Some time back, I saw something to the effort that the Reformed see eschatology when they read Genesis, while Fundamentalists and conservative Evangelicals think of the Creation Museum when they read Genesis. Of course, as with such pithy statements, there are elements of truth in what is said. That said, it is only with the 20th century advent especially of Meredith Kline that Genesis become primarily associated with eschatology. I would content that that is not how the Reformed tradition have historically seen Genesis as being. Am I saying that they do not link Genesis with eschatology? No, I do not make such a claim. Rather, I am claiming that eschatology was not their primary focus when they read Genesis, but rather *mere* protology.
The Reformers were early modern, pre-Enlightenment people. They are not Rationalists seeking to understand all things as God knows them. None of them can ever be accused of being empiricists and thus they would not fit into the empiricist mentality that is characteristic of a significant proportion of the Creation Science movement. Having said that, the Reformers were not irrationalist mystics either, and they sought to be rational. As such, the Reformed would be more aligned with Charles Hodge of Old Princeton than today's postmodernists, or even those influenced by aspects of postmodernism like Kevin Vanhoozer.
To see how the Reformers and their immediate heirs read Genesis, one can read their commentaries. The idea of setting a date for creation is not a modern, fundamentalist thing, but rather it is already present among the Puritans, which culminated in Archbishop James Ussher's Annals of the World. Chronology, and dating the Genesis chronology, was not a modern endeavor but rather was associated with Puritan scholarship. Taking the Genesis accounts, inclusive of the dates in chronologies, plainly is therefore traditionally Reformed.
When one looks at Reformed commentaries of that era, one see for example in John Calvin the following statements:
The intention of Moses in beginning his Book with the creation of the world, is, to render God, as it were, visible to us in his works. ...
I now return to the design of Moses, or rather of the Holy Spirit, who has spoken by his mouth. We know God, who is himself invisible, only through his works. Therefore, the Apostle elegantly styles the worlds, τὰ μἡ εχ φαινομένων βλεπόμενα, as if one should say, “the manifestation of things not apparent,”30 (Hebrews 11:3.) This is the reason why the Lord, that he may invite us to the knowledge of himself, places the fabric of heaven and earth before our eyes, rendering himself, in a certain manner, manifest in them. For his eternal power and Godhead (as Paul says) are there exhibited, (Romans 1:20.) And that declaration of David is most true, that the heavens, though without a tongue, are yet eloquent heralds of the glory of God, and that this most beautiful order of nature silently proclaims his admirable wisdom, (Psalm 19:1.) This is the more diligently to be observed, because so few pursue the right method of knowing God, while the greater part adhere to the creatures without any consideration of the Creator himself. (John Calvin, Commentary on Genesis, Volume 1. Accessed on CCEL here)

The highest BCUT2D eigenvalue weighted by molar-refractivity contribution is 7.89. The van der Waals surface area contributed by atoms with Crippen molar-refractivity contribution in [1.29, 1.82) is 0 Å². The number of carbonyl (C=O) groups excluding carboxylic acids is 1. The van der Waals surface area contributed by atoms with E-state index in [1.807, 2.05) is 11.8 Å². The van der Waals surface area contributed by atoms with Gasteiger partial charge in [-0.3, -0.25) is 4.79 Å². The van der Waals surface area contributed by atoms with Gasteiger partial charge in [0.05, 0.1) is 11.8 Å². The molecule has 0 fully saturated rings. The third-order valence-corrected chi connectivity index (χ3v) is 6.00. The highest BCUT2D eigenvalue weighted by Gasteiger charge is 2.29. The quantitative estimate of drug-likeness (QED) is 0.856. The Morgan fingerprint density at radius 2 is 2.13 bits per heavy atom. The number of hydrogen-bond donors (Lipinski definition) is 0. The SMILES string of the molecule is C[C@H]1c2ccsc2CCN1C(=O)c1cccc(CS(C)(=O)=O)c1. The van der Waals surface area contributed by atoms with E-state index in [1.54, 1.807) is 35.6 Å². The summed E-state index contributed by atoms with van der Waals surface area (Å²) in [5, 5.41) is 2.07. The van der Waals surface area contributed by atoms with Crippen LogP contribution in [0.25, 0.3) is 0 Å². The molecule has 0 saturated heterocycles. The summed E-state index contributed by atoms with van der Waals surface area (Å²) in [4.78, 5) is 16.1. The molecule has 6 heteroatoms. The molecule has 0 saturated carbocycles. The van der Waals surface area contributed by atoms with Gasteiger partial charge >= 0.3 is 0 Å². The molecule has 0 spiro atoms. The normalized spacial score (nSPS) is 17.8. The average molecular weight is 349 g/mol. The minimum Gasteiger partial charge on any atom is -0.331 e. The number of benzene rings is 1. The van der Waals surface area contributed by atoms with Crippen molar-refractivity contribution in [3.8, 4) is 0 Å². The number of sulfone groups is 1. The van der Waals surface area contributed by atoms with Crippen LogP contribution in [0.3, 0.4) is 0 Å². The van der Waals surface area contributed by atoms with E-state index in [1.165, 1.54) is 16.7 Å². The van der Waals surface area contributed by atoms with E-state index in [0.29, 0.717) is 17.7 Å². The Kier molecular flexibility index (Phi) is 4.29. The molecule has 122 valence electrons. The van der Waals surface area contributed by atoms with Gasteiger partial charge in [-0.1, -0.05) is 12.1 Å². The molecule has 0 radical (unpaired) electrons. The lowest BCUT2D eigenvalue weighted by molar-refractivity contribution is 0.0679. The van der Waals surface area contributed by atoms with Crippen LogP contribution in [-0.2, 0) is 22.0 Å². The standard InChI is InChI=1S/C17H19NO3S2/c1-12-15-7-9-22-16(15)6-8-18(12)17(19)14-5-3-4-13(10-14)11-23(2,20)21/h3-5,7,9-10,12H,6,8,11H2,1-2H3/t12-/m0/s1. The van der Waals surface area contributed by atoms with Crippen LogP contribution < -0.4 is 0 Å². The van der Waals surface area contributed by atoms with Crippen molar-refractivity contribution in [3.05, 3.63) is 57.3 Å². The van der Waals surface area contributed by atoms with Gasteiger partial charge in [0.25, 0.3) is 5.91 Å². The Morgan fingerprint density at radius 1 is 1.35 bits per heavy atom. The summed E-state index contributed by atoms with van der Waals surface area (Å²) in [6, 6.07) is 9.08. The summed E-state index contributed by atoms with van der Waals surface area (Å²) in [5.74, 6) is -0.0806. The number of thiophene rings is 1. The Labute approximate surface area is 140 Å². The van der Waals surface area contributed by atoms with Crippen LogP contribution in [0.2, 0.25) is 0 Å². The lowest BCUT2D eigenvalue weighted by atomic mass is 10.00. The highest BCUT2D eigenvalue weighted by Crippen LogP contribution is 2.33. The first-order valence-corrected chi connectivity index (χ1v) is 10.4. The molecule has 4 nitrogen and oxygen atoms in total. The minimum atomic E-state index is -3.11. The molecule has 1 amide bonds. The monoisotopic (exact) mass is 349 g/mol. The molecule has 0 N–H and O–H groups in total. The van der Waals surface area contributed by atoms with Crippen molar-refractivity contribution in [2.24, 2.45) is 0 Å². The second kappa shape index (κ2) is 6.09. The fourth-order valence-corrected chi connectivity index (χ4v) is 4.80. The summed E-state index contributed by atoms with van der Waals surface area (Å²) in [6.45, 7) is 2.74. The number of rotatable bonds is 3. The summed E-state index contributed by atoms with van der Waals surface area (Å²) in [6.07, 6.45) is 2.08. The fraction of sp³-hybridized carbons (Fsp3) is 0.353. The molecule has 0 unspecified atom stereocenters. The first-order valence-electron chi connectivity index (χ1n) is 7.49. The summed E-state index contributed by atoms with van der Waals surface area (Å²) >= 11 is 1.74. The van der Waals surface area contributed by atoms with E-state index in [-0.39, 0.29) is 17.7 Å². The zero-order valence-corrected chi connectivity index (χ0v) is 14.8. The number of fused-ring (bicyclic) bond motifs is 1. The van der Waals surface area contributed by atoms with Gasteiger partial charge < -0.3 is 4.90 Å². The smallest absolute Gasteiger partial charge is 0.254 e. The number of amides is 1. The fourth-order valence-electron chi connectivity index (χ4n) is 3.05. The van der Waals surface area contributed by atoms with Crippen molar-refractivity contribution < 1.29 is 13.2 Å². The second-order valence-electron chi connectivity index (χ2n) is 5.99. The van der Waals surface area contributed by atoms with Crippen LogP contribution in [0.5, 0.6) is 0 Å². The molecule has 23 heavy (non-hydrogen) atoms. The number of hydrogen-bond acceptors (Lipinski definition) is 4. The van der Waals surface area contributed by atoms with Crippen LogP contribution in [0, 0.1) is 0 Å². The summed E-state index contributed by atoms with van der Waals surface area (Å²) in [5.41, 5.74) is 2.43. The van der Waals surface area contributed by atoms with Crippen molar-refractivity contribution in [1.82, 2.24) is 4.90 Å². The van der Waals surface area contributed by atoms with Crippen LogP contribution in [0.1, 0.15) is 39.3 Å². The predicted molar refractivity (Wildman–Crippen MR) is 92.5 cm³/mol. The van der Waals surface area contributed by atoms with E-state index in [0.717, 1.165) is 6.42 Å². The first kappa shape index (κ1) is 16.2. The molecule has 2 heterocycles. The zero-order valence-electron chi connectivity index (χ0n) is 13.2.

We see here that Calvin focuses on the revelation of God in creation when he deals with the fact of creation. Calvin did not immediately talk about the eschatological life, as Klineans would do. No, he speaks of Creation as an actual event and what it actually does in revealing God to Man. God has created all things, and this is something that we should marvel. Creation in and of itself has its own glory; the act of creation is in and of itself glorious. Creation does not need redemption to be complete, neither does it need to contemplate the Eschaton to manifest God's glory.
And now we see Matthew Henry:
The foundation of all religion being laid in our relation to God as our Creator, it was fit that the book of divine revelations which was intended to be the guide, support, and rule, of religion in the world, should begin, as it does, with a plain and full account of the creation of the world—in answer to that first enquiry of a good conscience, "Where is God my Maker?" (Job xxxv. 10). ... The holy scripture therefore, designing by revealed religion to maintain and improve natural religion, to repair the decays of it and supply the defects of it, since the fall, for the reviving of the precepts of the law of nature, lays down, at first, this principle of the unclouded light of nature, That this world was, in the beginning of time, created by a Being of infinite wisdom and power, who was himself before all time and all worlds. The entrance into God's word gives this light, Ps. cxix. 130.. The first verse of the Bible gives us a surer and better, a more satisfying and useful, knowledge of the origin of the universe, than all the volumes of the philosophers. The lively faith of humble Christians understands this matter better than the elevated fancy of the greatest wits, Heb. xi. 3. (Matthew Henry, Commentary on the Whole Bible Volume I (Genesis to Deuteronomy). Accessed on CCEL here)
Again, we do not see eschatology being the main focus in Henry's thinking when he reads Genesis. Rather, his focus is on God revealing Himself to Man, the beginning of God's revelation.
We have therefore seen in both John Calvin and Matthew Henry that neither of them have eschatology as their main focus when they read Genesis. Rather, their focus, as is the traditional Reformed and Christian focus, is on Creation as Creation and Creation as the first act of God's revelation. Thus, to read Genesis as eschatology is Klinean, to read Genesis as Creation Science is to read it as empiricist Fundamentalist, but to be historic Reformed is to read Genesis as God's first revelatory act, and the foundation upon which all knowledge and reality depends.